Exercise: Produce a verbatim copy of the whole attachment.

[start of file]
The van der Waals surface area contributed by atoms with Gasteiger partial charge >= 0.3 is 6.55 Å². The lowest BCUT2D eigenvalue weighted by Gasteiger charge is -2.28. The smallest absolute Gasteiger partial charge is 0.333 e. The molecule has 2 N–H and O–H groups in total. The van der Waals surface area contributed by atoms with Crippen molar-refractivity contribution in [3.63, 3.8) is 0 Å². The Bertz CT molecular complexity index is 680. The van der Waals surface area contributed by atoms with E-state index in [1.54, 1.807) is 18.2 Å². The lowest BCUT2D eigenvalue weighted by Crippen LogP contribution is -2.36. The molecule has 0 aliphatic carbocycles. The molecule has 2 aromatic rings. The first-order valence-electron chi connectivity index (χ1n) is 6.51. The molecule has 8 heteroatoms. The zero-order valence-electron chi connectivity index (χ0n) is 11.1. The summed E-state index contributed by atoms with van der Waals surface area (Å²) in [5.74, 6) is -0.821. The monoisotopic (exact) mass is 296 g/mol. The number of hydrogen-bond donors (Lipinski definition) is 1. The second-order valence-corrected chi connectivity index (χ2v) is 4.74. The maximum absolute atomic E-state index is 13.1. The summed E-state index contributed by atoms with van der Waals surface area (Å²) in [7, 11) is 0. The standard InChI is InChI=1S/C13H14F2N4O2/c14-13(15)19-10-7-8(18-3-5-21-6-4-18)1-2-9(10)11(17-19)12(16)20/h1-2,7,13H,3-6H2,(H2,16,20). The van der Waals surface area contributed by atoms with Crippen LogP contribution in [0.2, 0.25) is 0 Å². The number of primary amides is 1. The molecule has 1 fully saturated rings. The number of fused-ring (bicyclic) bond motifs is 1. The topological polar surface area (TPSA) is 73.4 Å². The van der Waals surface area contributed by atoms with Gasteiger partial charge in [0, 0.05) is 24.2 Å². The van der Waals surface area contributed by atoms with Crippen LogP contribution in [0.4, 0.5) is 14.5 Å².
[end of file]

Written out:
The van der Waals surface area contributed by atoms with Gasteiger partial charge >= 0.3 is 6.55 Å². The lowest BCUT2D eigenvalue weighted by Gasteiger charge is -2.28. The smallest absolute Gasteiger partial charge is 0.333 e. The molecule has 2 N–H and O–H groups in total. The van der Waals surface area contributed by atoms with Crippen molar-refractivity contribution in [3.63, 3.8) is 0 Å². The Bertz CT molecular complexity index is 680. The van der Waals surface area contributed by atoms with E-state index in [1.54, 1.807) is 18.2 Å². The lowest BCUT2D eigenvalue weighted by Crippen LogP contribution is -2.36. The molecule has 0 aliphatic carbocycles. The molecule has 2 aromatic rings. The first-order valence-electron chi connectivity index (χ1n) is 6.51. The molecule has 8 heteroatoms. The zero-order valence-electron chi connectivity index (χ0n) is 11.1. The summed E-state index contributed by atoms with van der Waals surface area (Å²) in [5.74, 6) is -0.821. The monoisotopic (exact) mass is 296 g/mol. The number of hydrogen-bond donors (Lipinski definition) is 1. The second-order valence-corrected chi connectivity index (χ2v) is 4.74. The maximum absolute atomic E-state index is 13.1. The summed E-state index contributed by atoms with van der Waals surface area (Å²) in [7, 11) is 0. The standard InChI is InChI=1S/C13H14F2N4O2/c14-13(15)19-10-7-8(18-3-5-21-6-4-18)1-2-9(10)11(17-19)12(16)20/h1-2,7,13H,3-6H2,(H2,16,20). The van der Waals surface area contributed by atoms with Crippen LogP contribution in [0.2, 0.25) is 0 Å². The number of primary amides is 1. The molecule has 1 fully saturated rings. The number of fused-ring (bicyclic) bond motifs is 1. The topological polar surface area (TPSA) is 73.4 Å². The van der Waals surface area contributed by atoms with Gasteiger partial charge in [0, 0.05) is 24.2 Å². The van der Waals surface area contributed by atoms with Crippen LogP contribution in [0.4, 0.5) is 14.5 Å².